score display

• Oct 2, 2023 - 00:53

When I open two scores, they appear on top of each other -- not side by side. To get to the first score (on the bottom) I have to close the second score (on top). It's not possible to display the scores side by side as in earlier versions of the software. Please advise


Not really. You have to do it on an OS level. even then it isn't as good. But you don't have to close the top score. Just minimize it.

Sorry to be blunt, but what the development team has done here looks like the work or a 17-year-old novice programmer. Putting each newly opened score in the Dock is COMPLETELY CONTRARY to Macos UI guidelines. No other program in the universe does this - as far as I know. It makes Musescore look amateurish. (It never occurred to me to look at the Dock for a score -- nor, I imagine, did it to any other veteran Musescore user.) Looking at the new version of a score and an earlier version side by side is a frequent step in composition work. True you can now open the scores in two separate windows, but that is awkward compared to having two tabs in a single window. And what if you want to open three or four versions of a score? In short, this new design is a patent mistake. Please fix it. (Jon - retired now, 15 + years at Apple doing product development and business development.)


Preface: I am a big fan of MuseScore. I have used it for years and am generally satisfied with its design and performance. Many thanks to the MuseScore development team for their devoted efforts to maintain the product and evolve it into the future.

Here are some thoughts about the current UI (on a Mac).

Scenario A - open two scores from the Finder

— make sure MuseScore is shut down.
— open a .mscz file from the Finder. Musescore launches and displays the score in a window
— open another .mscz file from the Finder. The second score completely covers the first score. (Both scores are 1 page). At the same time, a new Musescore icon appears in the Dock
— click this Dock icon and a new window appears displaying the FIRST score. The second score remains in the first window.

As you know, this UI is opaque and confusing.

Scenario B - open the first score from the Finder and the second using the Open command in Musescore
— Same results as Scenario A

Scenario C - Open Musescore and then open two scores
— Same results as Scenario A

Possible short-term fix (on a Mac) for all three scenarios: WHEN the user opens a score from the Finder or from the Open command, display score is a new window. FORGET about the dock.

In the long term, I hope that tabs can make a return appearance. They are simple, intuitive, and useful.


Opening a score is a basic operation for the app. In fact I don’t know how you could get any more basic. The current UI for this operation is a catastrophe. How did this happen? My guess is that you (collectively) made a fundamental design change without doing any usability testing.

Good usability testing can prevent you from driving yourself into a ditch. The good news is that you can conduct effective testing for low or no cost, that it doesn’t take much time, and that you can save yourself from a lot of unnecessary grief and extra work.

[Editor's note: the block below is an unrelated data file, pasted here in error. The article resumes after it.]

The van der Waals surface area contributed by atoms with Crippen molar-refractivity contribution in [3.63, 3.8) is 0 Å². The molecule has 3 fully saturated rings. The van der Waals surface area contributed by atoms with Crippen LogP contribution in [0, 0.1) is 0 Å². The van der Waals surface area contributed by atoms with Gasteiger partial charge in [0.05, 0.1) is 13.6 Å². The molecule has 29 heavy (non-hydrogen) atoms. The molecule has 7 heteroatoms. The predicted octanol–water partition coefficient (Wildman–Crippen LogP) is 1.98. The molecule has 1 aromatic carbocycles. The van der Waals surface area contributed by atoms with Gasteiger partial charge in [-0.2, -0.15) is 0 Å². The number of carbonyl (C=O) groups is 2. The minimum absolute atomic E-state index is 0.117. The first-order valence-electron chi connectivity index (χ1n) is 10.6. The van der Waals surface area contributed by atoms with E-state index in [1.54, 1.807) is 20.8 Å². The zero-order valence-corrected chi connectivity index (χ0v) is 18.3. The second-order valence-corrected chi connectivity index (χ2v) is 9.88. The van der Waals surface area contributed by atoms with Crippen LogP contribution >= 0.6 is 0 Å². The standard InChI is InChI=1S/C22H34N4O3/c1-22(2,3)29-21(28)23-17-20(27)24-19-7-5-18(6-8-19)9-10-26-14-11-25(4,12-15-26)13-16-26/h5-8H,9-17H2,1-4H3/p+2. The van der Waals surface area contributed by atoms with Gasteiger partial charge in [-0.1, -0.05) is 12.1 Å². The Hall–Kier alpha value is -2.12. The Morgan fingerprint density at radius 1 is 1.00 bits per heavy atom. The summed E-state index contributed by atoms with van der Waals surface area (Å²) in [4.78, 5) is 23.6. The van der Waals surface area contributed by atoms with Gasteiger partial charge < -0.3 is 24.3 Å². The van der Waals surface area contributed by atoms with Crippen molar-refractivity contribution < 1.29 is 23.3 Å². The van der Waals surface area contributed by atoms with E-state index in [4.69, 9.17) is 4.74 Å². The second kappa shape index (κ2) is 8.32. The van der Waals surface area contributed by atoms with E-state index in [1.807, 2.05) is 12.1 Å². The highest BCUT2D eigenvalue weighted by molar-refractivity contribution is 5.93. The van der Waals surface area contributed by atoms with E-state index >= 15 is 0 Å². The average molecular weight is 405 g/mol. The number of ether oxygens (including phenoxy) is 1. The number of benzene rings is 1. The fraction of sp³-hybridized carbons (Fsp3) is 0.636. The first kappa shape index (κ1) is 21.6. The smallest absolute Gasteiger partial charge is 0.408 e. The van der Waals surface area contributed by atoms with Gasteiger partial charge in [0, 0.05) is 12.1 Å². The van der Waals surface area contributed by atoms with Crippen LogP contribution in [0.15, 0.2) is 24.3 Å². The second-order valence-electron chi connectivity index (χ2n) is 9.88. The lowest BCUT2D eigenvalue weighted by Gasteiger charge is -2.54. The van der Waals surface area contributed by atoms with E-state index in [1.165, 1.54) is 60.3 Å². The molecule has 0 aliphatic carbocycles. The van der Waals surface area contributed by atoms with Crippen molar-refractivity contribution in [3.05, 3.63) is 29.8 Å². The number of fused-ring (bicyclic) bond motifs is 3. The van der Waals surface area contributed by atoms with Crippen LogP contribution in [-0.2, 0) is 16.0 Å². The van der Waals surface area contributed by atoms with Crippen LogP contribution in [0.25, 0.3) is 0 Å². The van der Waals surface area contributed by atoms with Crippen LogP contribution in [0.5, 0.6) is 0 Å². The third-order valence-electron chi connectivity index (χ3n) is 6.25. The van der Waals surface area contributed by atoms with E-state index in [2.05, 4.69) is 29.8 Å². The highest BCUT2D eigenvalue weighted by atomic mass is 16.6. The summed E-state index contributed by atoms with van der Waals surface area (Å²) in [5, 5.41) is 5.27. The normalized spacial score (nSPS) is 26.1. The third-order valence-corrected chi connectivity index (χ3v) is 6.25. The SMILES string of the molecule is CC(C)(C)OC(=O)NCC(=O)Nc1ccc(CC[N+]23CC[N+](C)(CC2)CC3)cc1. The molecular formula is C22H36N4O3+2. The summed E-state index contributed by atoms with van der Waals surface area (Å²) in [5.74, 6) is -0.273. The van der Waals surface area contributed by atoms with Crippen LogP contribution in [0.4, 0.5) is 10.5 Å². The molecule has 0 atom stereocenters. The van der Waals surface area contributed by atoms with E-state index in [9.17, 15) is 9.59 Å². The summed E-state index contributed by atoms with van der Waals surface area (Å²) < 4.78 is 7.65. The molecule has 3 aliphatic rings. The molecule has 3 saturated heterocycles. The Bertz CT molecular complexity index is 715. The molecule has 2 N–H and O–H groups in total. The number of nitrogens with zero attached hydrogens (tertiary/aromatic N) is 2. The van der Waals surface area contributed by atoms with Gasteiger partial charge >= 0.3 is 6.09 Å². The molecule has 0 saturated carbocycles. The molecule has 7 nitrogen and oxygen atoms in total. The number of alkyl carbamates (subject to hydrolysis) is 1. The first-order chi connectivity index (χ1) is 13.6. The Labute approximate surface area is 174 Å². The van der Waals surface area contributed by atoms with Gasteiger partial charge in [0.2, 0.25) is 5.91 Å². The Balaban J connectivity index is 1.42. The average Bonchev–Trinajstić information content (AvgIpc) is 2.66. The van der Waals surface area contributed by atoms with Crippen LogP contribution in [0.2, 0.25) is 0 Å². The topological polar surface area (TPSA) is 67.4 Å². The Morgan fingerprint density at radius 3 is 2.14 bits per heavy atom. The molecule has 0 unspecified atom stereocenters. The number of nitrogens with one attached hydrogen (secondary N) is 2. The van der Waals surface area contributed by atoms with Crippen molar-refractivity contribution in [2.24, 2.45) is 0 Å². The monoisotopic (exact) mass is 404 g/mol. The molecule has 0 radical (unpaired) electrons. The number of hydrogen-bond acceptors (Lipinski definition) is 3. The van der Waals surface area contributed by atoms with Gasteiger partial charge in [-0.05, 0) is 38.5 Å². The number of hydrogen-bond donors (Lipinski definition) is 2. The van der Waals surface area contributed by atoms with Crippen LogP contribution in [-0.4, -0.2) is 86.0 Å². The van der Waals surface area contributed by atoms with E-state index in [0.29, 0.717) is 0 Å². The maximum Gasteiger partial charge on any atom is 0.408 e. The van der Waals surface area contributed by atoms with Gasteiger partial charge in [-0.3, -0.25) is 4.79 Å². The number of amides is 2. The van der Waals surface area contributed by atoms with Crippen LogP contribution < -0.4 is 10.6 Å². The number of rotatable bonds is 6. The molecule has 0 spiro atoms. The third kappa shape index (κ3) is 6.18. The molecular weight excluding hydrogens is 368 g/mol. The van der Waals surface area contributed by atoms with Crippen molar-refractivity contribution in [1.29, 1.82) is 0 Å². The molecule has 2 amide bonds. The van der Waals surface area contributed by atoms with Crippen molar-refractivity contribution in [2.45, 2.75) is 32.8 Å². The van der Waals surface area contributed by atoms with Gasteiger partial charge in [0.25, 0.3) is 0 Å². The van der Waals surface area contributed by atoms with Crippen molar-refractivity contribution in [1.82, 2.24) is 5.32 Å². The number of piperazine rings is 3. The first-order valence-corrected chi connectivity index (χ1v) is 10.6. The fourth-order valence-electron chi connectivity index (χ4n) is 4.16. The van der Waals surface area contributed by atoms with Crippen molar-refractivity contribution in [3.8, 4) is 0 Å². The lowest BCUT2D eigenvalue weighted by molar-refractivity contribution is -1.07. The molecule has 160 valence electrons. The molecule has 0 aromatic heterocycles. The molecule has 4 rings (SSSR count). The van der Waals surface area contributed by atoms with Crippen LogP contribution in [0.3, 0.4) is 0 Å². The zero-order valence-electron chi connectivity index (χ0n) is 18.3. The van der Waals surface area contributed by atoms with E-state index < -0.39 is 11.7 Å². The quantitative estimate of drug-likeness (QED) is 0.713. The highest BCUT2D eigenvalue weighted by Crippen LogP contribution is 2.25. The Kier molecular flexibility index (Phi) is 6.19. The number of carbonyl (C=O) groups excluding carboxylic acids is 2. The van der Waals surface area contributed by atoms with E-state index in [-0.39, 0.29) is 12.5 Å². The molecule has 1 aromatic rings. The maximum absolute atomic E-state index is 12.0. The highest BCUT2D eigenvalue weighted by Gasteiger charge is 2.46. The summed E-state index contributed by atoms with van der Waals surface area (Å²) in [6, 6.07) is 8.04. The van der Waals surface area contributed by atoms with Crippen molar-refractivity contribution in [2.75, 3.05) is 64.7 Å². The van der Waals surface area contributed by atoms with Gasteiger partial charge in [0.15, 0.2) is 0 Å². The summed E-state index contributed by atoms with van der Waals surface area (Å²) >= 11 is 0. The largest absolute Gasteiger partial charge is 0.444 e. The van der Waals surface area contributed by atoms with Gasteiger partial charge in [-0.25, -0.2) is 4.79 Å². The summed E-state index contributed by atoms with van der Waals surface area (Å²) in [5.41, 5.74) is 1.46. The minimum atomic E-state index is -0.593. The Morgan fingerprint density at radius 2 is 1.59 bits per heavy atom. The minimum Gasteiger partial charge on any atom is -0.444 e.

You can test the UI before you write a line of code. See “Paper Prototyping” on YouTube and “Paper Prototyping: The Fast and Easy Way to Design and Refine User Interfaces” on Amazon. And you can continue to test the UI as you implement your design. (BTW testing is a great way of resolving design disagreements.)

I strongly urge you to get a good usability engineer into the Musescore fold ASAP.

Hope this helps. Thanks again for all your good work.

Actually, on reflection I realize that opening a window for each score may provide a better way of comparing an earlier and later version of a score. You can see both scores at the same time, which you can't do with tabs -- as far as I know.

The real issues, I think, are (1) using an icon in the Dock as a mechanism for opening a MuseScore window. (Yes the user can drag a file to the dock and then open it from the dock -- but the user is in control of that.) and (2) opening a second score and having it occlude the first score with no clue as to what's going on. The truth is that with enough time people can get use to bad UI -- e.g. Sibelius, Dorico, Windows, etc.. A Russian proverb captures this point: "You can get use to hanging if you can hang long enough."

In reply to by Jdbutah

Musescore 3 allows more than one tab open at the same time, side by side. I have a wide screen so can view and work on up to three different scores (or three different sections of the same score) side by side. Because I do a lot of arrangements this ability is essential for my workflow - even if my PC was powerful enough to run MS4 I wouldn’t ‘upgrade’.

In reply to by bobjp

Yeah, I generally grouch about changes but eventually get used to whatever way a program works, especially if it gives me the results that I want.

I generally have MS3 and MS4 opened simultaneously, ubuntu on my PC, Windows on my work laptop and often use both at the same time (I have a swivly office chair and two desks). In ubuntu i use a 27" monitor, proper keyboard and have four virtual desktops - luxury. On my laptop I have a 14" screen, tiny buttons (ill-suited to my fat fongers) and I need the screen magnified to 135% but I still get the work done.

I find shelter, water, food, heat and security essential to my workflow and am thankful that I am in in a country where I can get those. Free music software is a bonus.

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